It is a troubling piece of news -- mostly because it appears to criminalize the creation of art. Have we gotten to a point when writers have to worry that the product of their imaginations might land them in the cross hairs of the authorities? Absent other information -- such as a more detailed explanation of "the information" alluded to by Phillips and a detailed explanation as to why McLaw may have posed a threat -- this is the only conclusion I can come to. If all police and school officials are going on are two novels penned (allegedly) by McLaw, then they are conflating thought and action. They are saying that the products of his imagination are the same as his actions or, at the very least, that his thoughts must automatically lead to real-world action.

It is an assumption that is dangerous to a functioning democracy that is supposed to value free speech and thought. While all actions might start in the imagination (as Barbara Grizzutti Harrison said -- also quoted on Criminal Minds, of all things), not all things imagined result in actions, not all art is evidence of an intention or is representative of the world. There is distinction between what we think and what we do and the law -- and the government -- needs to respect this.

***
By the way, there is a petition drive going on asking that the district apologize and reinstate the teacher.

***
Here is the press release from the district. It doesn't mention the books directly. This story from WBOC says:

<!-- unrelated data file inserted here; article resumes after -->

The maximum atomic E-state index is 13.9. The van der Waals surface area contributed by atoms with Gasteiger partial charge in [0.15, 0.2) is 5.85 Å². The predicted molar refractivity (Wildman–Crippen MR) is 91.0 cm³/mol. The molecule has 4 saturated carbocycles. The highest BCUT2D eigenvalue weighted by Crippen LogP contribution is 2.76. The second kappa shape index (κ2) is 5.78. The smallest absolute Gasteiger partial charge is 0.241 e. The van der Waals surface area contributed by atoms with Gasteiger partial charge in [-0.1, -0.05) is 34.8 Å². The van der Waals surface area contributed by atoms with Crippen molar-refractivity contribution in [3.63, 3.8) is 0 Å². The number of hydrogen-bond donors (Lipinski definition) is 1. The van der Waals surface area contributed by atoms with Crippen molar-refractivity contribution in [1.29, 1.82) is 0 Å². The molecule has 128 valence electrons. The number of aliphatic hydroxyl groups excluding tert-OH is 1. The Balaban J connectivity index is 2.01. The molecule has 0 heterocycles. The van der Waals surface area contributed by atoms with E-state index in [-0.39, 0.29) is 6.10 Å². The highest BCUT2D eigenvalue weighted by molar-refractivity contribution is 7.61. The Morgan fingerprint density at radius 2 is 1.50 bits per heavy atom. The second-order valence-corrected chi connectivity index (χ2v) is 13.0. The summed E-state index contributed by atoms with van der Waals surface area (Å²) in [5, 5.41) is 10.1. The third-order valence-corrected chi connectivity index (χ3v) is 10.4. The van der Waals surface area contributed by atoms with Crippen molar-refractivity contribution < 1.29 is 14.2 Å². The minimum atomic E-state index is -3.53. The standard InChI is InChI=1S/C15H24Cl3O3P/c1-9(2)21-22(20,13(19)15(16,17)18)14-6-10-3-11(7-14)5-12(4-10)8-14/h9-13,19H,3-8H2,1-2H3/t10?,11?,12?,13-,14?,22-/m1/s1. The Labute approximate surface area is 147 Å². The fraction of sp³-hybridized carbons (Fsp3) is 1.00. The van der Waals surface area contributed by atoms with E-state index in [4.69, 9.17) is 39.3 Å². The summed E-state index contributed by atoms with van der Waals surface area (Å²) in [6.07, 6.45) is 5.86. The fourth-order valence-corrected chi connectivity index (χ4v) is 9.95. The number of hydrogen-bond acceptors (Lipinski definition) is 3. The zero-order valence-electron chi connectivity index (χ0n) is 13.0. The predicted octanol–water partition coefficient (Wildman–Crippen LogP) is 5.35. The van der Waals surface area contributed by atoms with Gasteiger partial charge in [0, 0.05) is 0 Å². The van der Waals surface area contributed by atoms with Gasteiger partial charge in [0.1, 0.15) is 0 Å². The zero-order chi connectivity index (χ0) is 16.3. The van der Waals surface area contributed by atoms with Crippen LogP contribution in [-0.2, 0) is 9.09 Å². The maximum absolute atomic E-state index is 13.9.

Early last week the school board was alerted that one of its eighth grade language arts teachers at Mace's Lane Middle School had several aliases.  Police said that under those names, he wrote two fictional books about the largest school shooting in the country's history set in the future.  Now, Patrick McLaw is placed on leave.

Dr. K.S. Voltaer is better known by some in Dorchester County as Patrick McLaw, or even Patrick Beale.  Not only was he a teacher at Mace's Lane Middle School in Cambridge, but according to Dorchester Sheriff James Phillips, McLaw is also the author of two books: "The Insurrectionist" and its sequel, "Lillith's Heir."

Those books are what caught the attention of police and school board officials in Dorchester County.  "The Insurrectionist" is about two school shootings set in the future, the largest in the country's history.
***
UPDATE: The Harrison and Criminal Minds attribution after writing this.


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Sunday, August 31, 2014

Sick-leave rules get their biggest endorsement

California is poised to become the second state to require paid sick leave for private employees. As reported by Think Progress,

Early on Saturday morning, the California Senate passed a bill guaranteeing at least three paid sick days a year for about 6.5 million workers, sending it to Gov. Jerry Brown (D).

Brown’s office said it supports the bill, and in a statement after it passed he said, “Tonight, the Legislature took historic action to help hardworking Californians.” Assuming he signs the bill, California will become just the second state ever to guarantee paid sick leave and the law will be the tenth in the nation.
New Jersey, of course, has two of those eight municipal laws, with six more expected to pass either legislatively or by referendum sometime this year. There also is a state-wide bill under consideration that has the support of Assembly Speaker Vincent Prieto (D-Hudson).

The California vote -- and the New Jersey actions -- signal a major split, with many Democratically controlled or leaning states backing sick leave and GOP states moving to stop the effort. Think Progress says 10 states, including Florida, have passed legislation to prevent local action.

California, however, is the largest state in the nation and home to one in 12 Americans. It also has one of the largest economies in the world -- bigger than many individual nations. That could give it outsized influence in the debate, because businesses operating there may ultimately opt to apply the California rules to all of their locations.